1. Obtain IBM’s financial statements. (If you really worked for IBM you would already have this data, but at least you won’t get fired if your analysis is off target.) Download the annual income statements, balance sheets, and cash flow statements for the last four fiscal years from Yahoo! Finance (finance.yahoo.com). Enter IBM’s ticker symbol and then go to “financials.”
2. You are now ready to estimate the Free Cash Flow for the new product. Compute the Free Cash Flow for each year using Eq. 8.5:
tFree Cash Flow=(Revenues-Costs-Depreciation)×(1-tc)?Unlevered Net Income+?Depreciation-CapEx-?NWC
Set up the timeline and computation of free cash flow in separate, contiguous columns for each year of the project life. Be sure to make outflows negative and inflows positive.
a. Assume that the project’s profitability will be similar to IBM’s existing projects in the latest fiscal year and estimate (revenues-costs) each year by using the latest EBITDA/Sales profit margin. Calculate EBITDA as EBIT+Depreciation expense from the cash flow statement.
b. Determine the annual depreciation by assuming IBM depreciates these assets by the straight-line method over a five-year life.
c. Determine IBM’s tax rate by using the current U.S. federal corporate income tax rate.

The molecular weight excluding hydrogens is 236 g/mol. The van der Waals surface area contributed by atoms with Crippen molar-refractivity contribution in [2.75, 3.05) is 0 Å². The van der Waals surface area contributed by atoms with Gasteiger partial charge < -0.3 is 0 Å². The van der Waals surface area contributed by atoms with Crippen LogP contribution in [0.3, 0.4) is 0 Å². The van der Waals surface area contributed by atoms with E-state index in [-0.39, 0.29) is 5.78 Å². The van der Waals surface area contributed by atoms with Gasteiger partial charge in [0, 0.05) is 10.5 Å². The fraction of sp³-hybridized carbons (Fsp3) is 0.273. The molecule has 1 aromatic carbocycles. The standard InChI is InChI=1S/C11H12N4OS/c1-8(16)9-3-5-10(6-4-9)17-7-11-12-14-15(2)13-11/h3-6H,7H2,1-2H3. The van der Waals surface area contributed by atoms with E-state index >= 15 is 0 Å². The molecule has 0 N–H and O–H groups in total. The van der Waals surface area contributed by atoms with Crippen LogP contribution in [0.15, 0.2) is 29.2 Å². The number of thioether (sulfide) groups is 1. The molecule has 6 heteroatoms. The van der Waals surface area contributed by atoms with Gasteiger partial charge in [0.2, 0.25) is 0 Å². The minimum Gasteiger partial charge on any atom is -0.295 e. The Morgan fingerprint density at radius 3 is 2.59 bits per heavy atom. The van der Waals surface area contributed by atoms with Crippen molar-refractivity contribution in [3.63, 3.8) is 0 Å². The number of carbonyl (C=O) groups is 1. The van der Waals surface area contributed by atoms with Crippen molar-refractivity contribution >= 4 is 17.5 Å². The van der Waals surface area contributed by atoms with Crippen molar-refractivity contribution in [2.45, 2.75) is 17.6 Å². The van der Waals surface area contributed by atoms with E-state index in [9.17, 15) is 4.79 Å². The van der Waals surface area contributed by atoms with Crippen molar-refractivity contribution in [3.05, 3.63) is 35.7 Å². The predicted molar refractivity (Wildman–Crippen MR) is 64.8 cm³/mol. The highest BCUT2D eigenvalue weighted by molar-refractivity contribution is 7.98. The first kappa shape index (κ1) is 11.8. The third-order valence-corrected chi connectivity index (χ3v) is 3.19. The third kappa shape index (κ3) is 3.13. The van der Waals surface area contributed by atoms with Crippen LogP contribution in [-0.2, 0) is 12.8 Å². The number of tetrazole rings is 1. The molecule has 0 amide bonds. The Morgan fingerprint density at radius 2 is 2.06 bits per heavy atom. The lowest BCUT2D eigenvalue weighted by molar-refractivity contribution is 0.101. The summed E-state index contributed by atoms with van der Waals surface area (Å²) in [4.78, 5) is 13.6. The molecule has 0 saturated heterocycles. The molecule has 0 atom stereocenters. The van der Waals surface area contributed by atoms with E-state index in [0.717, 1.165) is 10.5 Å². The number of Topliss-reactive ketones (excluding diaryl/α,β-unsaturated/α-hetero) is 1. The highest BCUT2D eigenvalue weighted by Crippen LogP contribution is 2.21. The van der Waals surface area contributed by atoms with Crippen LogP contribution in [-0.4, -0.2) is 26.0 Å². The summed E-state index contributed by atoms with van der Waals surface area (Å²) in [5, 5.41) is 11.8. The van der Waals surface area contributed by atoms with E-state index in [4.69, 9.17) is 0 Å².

d. Calculate the net working capital required each year by assuming that the level of NWC will be a constant percentage of the project’s sales. Use IBM’s NWC/Sales for the latest fiscal year to estimate the required percentage. (Use only accounts receivable, accounts payable, and inventory to measure working capital. Other components of current assets and liabilities are harder to interpret and not necessarily reflective of the project’s required NWC—for example, IBM’s cash holdings.)
e. To determine the free cash flow, deduct the additional capital investment and the change in net working capital each year.
3. Use Excel to determine the NPV of the project with a 12% cost of capital. Also calculate the IRR of the project using Excel’s IRR function.
4. Perform a sensitivity analysis by varying the project forecasts as follows:
a. Suppose first year sales will equal 2%–4% of IBM’s revenues.
b. Suppose the cost of capital is 10%–15%.
c. Suppose revenue growth is constant after the first year at a rate of 0%–10%.
Note:Updates to this data case may be found at www.berkdemarzo.com.